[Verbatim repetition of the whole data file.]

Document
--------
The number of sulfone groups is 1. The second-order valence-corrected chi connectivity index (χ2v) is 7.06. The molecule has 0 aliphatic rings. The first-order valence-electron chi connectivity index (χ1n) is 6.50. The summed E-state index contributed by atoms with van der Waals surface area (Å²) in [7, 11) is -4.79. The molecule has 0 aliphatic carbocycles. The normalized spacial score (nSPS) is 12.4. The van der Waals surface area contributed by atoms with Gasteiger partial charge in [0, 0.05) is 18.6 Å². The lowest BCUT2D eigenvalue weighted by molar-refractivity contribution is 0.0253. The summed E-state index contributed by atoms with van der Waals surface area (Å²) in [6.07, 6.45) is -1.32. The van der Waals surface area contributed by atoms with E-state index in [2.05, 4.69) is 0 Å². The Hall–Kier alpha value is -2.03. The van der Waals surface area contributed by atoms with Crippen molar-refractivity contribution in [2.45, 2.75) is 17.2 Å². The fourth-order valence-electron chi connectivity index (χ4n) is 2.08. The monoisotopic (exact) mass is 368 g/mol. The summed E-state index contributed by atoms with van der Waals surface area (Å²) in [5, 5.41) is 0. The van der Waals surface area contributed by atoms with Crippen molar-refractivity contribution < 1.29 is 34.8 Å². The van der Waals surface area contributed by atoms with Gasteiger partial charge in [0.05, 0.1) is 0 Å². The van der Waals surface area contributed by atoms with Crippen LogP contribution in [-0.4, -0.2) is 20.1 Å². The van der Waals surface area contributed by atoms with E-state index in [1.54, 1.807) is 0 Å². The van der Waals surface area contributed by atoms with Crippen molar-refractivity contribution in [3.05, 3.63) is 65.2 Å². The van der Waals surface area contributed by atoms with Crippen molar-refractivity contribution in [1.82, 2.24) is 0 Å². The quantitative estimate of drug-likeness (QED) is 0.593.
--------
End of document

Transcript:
The number of sulfone groups is 1. The second-order valence-corrected chi connectivity index (χ2v) is 7.06. The molecule has 0 aliphatic rings. The first-order valence-electron chi connectivity index (χ1n) is 6.50. The summed E-state index contributed by atoms with van der Waals surface area (Å²) in [7, 11) is -4.79. The molecule has 0 aliphatic carbocycles. The normalized spacial score (nSPS) is 12.4. The van der Waals surface area contributed by atoms with Gasteiger partial charge in [0, 0.05) is 18.6 Å². The lowest BCUT2D eigenvalue weighted by molar-refractivity contribution is 0.0253. The summed E-state index contributed by atoms with van der Waals surface area (Å²) in [6.07, 6.45) is -1.32. The van der Waals surface area contributed by atoms with E-state index in [2.05, 4.69) is 0 Å². The Hall–Kier alpha value is -2.03. The van der Waals surface area contributed by atoms with Crippen molar-refractivity contribution in [2.45, 2.75) is 17.2 Å². The fourth-order valence-electron chi connectivity index (χ4n) is 2.08. The monoisotopic (exact) mass is 368 g/mol. The summed E-state index contributed by atoms with van der Waals surface area (Å²) in [5, 5.41) is 0. The van der Waals surface area contributed by atoms with Crippen molar-refractivity contribution < 1.29 is 34.8 Å². The van der Waals surface area contributed by atoms with Gasteiger partial charge in [0.05, 0.1) is 0 Å². The van der Waals surface area contributed by atoms with Crippen LogP contribution in [-0.4, -0.2) is 20.1 Å². The van der Waals surface area contributed by atoms with E-state index in [1.54, 1.807) is 0 Å². The van der Waals surface area contributed by atoms with Crippen molar-refractivity contribution in [3.05, 3.63) is 65.2 Å². The van der Waals surface area contributed by atoms with Crippen molar-refractivity contribution in [1.82, 2.24) is 0 Å². The quantitative estimate of drug-likeness (QED) is 0.593.